Private Health Insurance:
Continued Erosion of Coverage Linked to Cost Pressures
HEHS-97-122: Published: Jul 24, 1997. Publicly Released: Jul 24, 1997.
- Full Report:
Pursuant to a congressional request, GAO reviewed major trends in the private health insurance market, during the 1980s and 1990s, focusing on: (1) the decline in private health insurance coverage and factors contributing to this decline; (2) trends in health insurance premiums and reasons for these trends; and (3) employer's efforts to control health benefits costs.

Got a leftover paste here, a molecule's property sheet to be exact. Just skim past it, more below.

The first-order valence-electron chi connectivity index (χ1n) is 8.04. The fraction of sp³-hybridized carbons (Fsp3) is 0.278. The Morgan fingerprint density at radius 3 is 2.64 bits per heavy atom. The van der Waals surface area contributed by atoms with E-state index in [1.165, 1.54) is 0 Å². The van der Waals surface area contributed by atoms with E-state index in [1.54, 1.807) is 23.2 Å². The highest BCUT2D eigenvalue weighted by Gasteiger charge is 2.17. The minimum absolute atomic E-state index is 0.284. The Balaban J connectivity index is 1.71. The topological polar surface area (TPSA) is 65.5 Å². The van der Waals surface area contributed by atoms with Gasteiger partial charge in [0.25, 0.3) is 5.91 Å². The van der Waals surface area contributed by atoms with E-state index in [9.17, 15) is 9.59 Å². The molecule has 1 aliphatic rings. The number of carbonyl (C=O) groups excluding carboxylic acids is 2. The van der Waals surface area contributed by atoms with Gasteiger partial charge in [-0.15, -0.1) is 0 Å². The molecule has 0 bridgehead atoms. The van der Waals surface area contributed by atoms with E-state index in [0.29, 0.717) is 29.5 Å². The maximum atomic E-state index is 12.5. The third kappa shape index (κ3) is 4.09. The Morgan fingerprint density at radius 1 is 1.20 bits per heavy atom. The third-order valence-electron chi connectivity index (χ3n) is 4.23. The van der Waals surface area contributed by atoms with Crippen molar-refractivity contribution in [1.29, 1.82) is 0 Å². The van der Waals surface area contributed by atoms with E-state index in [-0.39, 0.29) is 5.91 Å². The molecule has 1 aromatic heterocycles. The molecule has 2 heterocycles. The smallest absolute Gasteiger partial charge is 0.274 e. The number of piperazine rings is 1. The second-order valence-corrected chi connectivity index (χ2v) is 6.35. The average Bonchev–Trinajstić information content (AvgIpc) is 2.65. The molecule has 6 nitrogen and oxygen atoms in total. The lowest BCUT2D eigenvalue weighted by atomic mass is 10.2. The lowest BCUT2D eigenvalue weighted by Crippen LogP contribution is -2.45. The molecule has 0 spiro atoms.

GAO noted that: (1) private health insurance coverage has slowly but steadily declined; (2) between 1980 and 1995, the population under age 65 covered by private health insurance decreased from 79.5 percent to 70.5 percent; (3) coverage for children, early retirees, and near-poor families has declined faster than that for the overall population; (4) declining private health coverage has been accompanied by growth in the uninsured population and Medicaid enrollment, which in turn increased government health expenditures; (5) a major reason for declining private health coverage is the rising cost of health insurance; (6) this has absorbed a growing share of business and family incomes and has influenced employers and employees' health insurance decisions; (7) health insurance premiums, in contrast, have alternated between rapid growth and relative stability over the past two decades; (8) several reasons cited as contributing to the recent near-zero growth in health plan premiums include the cyclical nature of health insurance premiums, the expansion of managed care, the increasingly competitive market for health insurance, and low overall inflation; (9) nonetheless, the high level of health insurance costs and uncertainty about future increases remain a concern of employers and individuals purchasing coverage; (10) as employers have adopted various strategies to control the costs of health benefits, the costs consumers bear have increased and the types of health insurance products they receive has evolved; (11) since 1980, employees are more likely to be required to pay a share of their health plans' premiums, typically 20 to 30 percent; (12) in addition, most Americans are now enrolled in a network-based plan; (13) a network-based plan requires or encourages enrollees to use physicians and hospitals affiliated with the plan; (14) however, network-based plans often have lower deductibles, and most of these plans allow enrollees to use nonaffiliated providers at a higher cost; (15) nearly 40 percent of persons with private employer-based health insurance participate in a self-funded plan; (16) in such plans, unlike conventional health insurance, the employer assumes the risk for health claims and the plan is exempt from state insurance regulation; (17) if at some point health insurance costs start rising again, employers and insurers will face heightened pressure to control costs; and (18) this may lead to increased cost shifting from employers to employees, reduced benefits in employer-based health plans, and faster declines in the number of employers offering health benefits.